back to article Microsoft introduces pay-as-you-go tier for Power Apps

Microsoft is adding a pay-as-you-go tier for users of its low-code Power Apps platform, linking usage to an Azure subscription. However, this comes at a cost compared to pre-paid plans. The change means that rather than having to plan in advance and procure resources ahead of time, customers only pay for what they actually use …

  1. jake Silver badge

    No, thank you.

    I remember the service bureau days, and have absolutely no intention of returning to that 'orrible model. I have my own computers, and I know how to use them. Why would I want to down-grade to somebody else's computers that I have zero control over?

  2. Pascal Monett Silver badge

    "The change means that [..] customers only pay for what they actually use"

    No. What it actually means is that customers have no more control over their budget.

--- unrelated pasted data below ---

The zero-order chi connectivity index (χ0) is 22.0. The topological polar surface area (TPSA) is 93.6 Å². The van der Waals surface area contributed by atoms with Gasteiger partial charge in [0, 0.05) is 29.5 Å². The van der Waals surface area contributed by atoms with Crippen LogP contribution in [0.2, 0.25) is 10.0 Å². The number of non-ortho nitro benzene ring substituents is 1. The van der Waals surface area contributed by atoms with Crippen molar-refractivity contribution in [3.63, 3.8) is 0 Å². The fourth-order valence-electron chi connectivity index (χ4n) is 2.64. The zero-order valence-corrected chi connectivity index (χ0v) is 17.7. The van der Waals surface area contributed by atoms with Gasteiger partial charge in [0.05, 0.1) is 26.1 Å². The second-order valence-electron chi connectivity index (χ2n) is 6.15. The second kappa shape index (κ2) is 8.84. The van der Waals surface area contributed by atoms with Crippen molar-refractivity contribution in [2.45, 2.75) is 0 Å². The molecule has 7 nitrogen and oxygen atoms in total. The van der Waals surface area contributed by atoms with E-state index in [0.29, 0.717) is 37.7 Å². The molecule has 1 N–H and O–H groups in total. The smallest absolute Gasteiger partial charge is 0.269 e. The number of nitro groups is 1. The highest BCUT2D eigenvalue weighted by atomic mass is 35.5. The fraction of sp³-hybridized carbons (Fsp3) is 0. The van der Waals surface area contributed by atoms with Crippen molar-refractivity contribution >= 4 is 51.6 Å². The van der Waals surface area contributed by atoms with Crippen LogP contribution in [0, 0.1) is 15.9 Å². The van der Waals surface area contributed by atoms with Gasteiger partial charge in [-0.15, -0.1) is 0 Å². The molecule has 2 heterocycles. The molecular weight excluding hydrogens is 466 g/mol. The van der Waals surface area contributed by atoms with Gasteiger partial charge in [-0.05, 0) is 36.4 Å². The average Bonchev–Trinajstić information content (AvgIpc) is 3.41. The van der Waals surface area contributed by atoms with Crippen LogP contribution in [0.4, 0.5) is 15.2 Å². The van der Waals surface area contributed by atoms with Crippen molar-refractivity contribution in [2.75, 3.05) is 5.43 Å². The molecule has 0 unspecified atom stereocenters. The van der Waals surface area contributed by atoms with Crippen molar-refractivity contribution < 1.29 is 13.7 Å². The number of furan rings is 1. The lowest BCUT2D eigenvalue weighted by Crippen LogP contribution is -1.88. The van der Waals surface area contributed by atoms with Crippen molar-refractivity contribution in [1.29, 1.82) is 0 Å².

But hey, no problem. The board will find out soon enough.

  3. Anonymous Coward
    Anonymous Coward

    Honestly, no

    Learning PowerApps and hiring experts in it seems like absolute death. Opening yourself up to endless licence negotiations, special discounts, and other conversations that will distract you from real value.

  4. David G from Visalia

    I think this is a good move for Microsoft

    In a larger organization, say 5000 employees, adding a single Power App to the tenant would up the annual bill by $300,000. Zero people are going to go to their management and say "could we please spend an extra $300,000 this year to try it out and see if Power Apps are any good?" This eliminates that hurdle.

    Now, I'm not sure Power Apps are actually any good; Microsoft's programmers are mediocre at best, and their management is all about the next new thing instead of high quality and customer satisfaction. But this move does make it possible for people to try out the new thing, whether it plays out in their favor or not.

  5. Anonymous Coward
    Anonymous Coward

    Microsoft and "Low Code" are an oxymoron if I've ever heard one. The amount of extra CRUD required to get a Microsoft version of something running compared to any other major platform is mind boggling...

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